I have been at war with myself for so long that I don’t remember any other way of being. I can’t remember ever feeling thin enough, good enough, smart enough, popular enough, fashionable enough, witty enough, likeable enough, or hardworking enough. I have a deeply engrained sense that if I’m all done improving myself, well, I might as well be dead. I think this is an ethic promoted by our culture, in varying degrees, but my parents were very good at the backhanded compliment, designed not to praise current worthiness, but to encourage more self-improvement. My stepmom used to tell me, “You are so lucky to have such bright, natural blonde hair and blue eyes. Just think how pretty you’d be if you lost [10 or 30 or 50] pounds!”
And yet, I remember the Mae in high school, who was 130 or 140 lbs and seethed with self-loathing. I would lie on my bed and suck my teeny, almost nonexistant tummy-pooch in until it hurt and I saw stars, trying to will my hipbones to jut out like I knew they should. I wept at the disgracefulness of wearing size 10 jeans when I knew double-digits were the worst thing a girl could be. I fantasized about discovering a secret, magical way to give myself liposuction, like punching myself in the belly until the fat cell walls broke open and the fat melted out and was excreted. I contrived my own diets. Back in the mid-90′s the fat-free diets were very fashionable and for months I tried to avoid eating anything with fat in it, making myself lunches of sandwich baggies full of fat-free pretzels, fat-free animal crackers, and marshmallows (because they are also fat-free).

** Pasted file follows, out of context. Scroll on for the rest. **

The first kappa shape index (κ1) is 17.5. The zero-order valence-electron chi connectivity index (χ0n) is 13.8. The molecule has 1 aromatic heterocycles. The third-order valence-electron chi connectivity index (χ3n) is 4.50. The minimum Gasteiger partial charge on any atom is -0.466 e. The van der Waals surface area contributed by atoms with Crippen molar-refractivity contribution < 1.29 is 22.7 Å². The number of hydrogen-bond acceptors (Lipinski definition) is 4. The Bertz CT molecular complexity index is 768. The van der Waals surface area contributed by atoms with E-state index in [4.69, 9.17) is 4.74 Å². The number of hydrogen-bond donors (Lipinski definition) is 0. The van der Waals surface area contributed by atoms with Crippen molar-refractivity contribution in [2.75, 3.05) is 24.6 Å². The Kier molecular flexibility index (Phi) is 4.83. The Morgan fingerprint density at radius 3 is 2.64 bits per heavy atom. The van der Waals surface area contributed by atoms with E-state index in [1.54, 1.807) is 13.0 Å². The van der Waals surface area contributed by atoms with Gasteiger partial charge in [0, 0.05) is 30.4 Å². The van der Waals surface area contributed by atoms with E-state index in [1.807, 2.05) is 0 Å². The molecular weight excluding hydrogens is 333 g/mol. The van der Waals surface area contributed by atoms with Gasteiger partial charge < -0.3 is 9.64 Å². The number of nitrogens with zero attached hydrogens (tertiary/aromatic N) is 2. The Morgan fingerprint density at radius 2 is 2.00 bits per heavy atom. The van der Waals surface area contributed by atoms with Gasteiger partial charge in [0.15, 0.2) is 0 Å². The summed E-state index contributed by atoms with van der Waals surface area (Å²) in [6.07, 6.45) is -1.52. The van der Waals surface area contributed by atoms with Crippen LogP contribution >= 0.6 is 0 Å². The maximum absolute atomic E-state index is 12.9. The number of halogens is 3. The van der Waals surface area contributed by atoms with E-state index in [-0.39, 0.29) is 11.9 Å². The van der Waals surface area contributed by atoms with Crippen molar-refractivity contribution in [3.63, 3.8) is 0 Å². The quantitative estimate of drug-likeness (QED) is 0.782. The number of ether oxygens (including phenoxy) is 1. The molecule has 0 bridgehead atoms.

Now, when I look back at pictures of Mae in high school, I wince. She’s so slender and young and she did not spend one single minute appreciating that. I think, Do I want to be a grandmother one day, looking back at pictures of myself as a young newlywed, and wince, thinking of how I spent all my time loathing myself and my body instead of revelling in the youth, vitality, energy, and physicality I had then?